Mounting Chargers.  The units themselves are heavy & robust.  Seeing how thick the cord was, placement for the charger took extra consideration.  I had already called an electrician to get an estimate scheduled.  For maximum flexibility, as well as saving some money, the plan was to do the mounting myself.  I came up with a method of hanging oddly shaped items that weighed a lot in the garage already.  It involved a 2-foot metal bracket, allowing the ability to drill into studs directly while still offering the ability to adjust placement.  That's how the bike-rack was hung from the wall.  It was proven an effective approach.  There were slots every inch.  I could bolt anything needed to attach anywhere it was needed.  In this case, that was perfect for the aluminum hanger on the back of the 240-volt charging unit.  That was really important, since location of the thick cords was a very big deal.  Length of the one for the 14-50 outlets we'd be having install were only 12 inches.  I wanted to maximum the reach & convenience of the other too.  You'd be surprised how short 24 feet can be.  Thank goodness I waited.  Years ago, 16 feet was considered long.  Thankfully, aftermarket builders have been able to offer more for less such a short span of time.  And fortunate for us, our garage has a 200-amp service-box near by, close and without obstruction.  In fact, both will be surprisingly easy to accommodate.  That's something I looked for when we were house hunting, knowing years later that location would be a nice benefit years later when adding chargers.  Some builders still don't take such a need into consideration.  Having to drill through floors & walls isn't something many homeowners want to deal with.  Anywho, I got both mounted today.  The placement worked out great.  We'll both be able to plug in without tripping over cords or having to spend much for the convenience.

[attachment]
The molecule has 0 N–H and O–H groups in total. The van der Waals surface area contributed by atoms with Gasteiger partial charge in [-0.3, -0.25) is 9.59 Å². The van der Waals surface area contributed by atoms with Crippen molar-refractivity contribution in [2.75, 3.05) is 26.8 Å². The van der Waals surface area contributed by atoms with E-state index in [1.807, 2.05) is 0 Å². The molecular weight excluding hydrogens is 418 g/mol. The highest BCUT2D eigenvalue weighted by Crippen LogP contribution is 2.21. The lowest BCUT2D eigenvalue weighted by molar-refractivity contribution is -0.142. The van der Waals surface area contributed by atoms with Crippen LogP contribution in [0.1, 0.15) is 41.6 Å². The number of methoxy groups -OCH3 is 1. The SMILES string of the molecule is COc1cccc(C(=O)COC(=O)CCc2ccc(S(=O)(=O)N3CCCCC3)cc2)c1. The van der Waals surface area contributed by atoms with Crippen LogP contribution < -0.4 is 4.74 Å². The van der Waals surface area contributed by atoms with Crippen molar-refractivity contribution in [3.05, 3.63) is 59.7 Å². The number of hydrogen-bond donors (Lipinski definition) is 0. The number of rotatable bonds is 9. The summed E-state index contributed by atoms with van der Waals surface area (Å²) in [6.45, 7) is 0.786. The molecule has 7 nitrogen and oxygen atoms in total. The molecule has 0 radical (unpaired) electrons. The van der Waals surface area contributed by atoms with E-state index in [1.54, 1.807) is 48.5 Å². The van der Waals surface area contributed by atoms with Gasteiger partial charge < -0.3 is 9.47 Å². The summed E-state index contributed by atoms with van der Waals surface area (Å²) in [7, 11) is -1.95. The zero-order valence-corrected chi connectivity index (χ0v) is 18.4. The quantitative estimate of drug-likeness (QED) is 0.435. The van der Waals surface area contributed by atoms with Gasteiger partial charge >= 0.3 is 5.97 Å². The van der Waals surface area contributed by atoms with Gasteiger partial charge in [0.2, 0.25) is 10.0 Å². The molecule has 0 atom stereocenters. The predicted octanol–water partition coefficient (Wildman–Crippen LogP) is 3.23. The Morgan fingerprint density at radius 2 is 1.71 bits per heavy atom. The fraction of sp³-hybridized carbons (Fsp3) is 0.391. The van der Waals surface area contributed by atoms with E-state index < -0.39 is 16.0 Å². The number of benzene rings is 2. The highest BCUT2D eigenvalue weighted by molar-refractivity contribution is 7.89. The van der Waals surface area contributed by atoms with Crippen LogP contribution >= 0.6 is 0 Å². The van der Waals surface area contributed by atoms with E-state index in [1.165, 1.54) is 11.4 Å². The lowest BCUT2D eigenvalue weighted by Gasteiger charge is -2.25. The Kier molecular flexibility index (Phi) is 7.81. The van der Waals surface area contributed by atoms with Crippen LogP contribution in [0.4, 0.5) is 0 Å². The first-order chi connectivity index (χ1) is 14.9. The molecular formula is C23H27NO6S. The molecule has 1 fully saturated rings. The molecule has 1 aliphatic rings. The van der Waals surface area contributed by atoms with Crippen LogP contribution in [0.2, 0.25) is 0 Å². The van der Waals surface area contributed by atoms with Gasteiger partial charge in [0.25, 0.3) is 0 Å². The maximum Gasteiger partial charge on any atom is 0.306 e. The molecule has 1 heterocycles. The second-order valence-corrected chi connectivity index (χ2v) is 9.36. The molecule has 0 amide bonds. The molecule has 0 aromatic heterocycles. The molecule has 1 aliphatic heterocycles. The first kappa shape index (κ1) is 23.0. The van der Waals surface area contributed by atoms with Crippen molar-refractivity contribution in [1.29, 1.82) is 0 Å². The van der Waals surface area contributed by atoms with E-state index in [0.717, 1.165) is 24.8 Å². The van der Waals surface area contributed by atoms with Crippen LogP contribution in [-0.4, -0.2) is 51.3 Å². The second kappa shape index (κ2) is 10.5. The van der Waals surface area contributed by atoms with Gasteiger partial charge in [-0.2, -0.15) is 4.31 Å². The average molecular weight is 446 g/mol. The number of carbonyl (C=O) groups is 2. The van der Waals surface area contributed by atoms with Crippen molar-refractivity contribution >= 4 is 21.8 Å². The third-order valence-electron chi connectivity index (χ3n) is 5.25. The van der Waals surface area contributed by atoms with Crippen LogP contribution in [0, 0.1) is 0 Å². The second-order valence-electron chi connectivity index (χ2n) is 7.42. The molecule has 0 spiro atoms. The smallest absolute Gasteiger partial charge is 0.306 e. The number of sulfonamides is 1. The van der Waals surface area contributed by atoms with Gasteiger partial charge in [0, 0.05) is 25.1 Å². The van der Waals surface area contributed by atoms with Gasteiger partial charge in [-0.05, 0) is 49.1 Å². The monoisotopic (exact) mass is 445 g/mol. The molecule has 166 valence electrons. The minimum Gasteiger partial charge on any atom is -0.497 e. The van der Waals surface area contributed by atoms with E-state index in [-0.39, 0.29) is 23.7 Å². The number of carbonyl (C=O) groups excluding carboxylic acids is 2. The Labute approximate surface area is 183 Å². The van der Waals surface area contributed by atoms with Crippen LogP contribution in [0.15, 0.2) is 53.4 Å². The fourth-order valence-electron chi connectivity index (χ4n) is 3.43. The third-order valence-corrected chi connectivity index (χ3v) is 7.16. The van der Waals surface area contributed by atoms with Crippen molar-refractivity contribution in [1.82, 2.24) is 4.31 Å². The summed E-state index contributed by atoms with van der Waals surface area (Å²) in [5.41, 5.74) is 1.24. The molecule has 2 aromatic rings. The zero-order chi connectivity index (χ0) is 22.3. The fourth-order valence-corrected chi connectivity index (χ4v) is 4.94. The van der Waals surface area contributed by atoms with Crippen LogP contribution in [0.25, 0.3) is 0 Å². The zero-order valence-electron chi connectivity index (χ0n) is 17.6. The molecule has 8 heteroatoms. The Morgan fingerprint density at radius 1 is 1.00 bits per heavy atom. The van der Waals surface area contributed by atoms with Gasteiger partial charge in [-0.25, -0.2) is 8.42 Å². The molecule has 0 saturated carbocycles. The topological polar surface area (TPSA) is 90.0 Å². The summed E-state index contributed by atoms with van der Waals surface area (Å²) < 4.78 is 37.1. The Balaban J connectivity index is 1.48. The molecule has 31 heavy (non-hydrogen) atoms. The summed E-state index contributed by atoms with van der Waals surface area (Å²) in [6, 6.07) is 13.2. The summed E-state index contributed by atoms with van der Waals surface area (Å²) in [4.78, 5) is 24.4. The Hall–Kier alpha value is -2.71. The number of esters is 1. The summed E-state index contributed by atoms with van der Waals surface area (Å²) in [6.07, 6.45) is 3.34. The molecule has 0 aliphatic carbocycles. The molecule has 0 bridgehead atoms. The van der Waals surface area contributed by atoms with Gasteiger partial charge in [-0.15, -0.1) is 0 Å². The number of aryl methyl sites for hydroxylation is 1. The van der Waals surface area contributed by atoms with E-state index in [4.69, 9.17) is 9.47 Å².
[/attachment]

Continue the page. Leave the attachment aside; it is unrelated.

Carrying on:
Average Buyer.  Sometimes, you get a response that actually shares your observations: "For the average car buyer, this argument has just never gathered much steam. Up front cost is first and foremost in the mind of the typical buyer…"  Hanging out on hostile venues means that won't happen often.  So, I was happy to see that.  It's too bad the perspective of enthusiasts is so selective.  They don't notice the average buyer.  All they see is the expertise they share.  Oh well.  They are happy.  They just don't understand why others wouldn't be too.  I try to explain:  That's why references to engineering have also fallen on deaf ears.  It doesn't matter how favorable those other numbers are.  They simply aren't interested in any presentation beyond up front cost.  Heck, that’s even the reason why there has always been a push for point-of-sale rebates rather than filing for a tax-credit for your purchase a year later.  That up front payment is what sells the high-volume vehicles.  Like it or not (and clearly some don't, hence the "nicely under $30,000" issues), that's the way it is.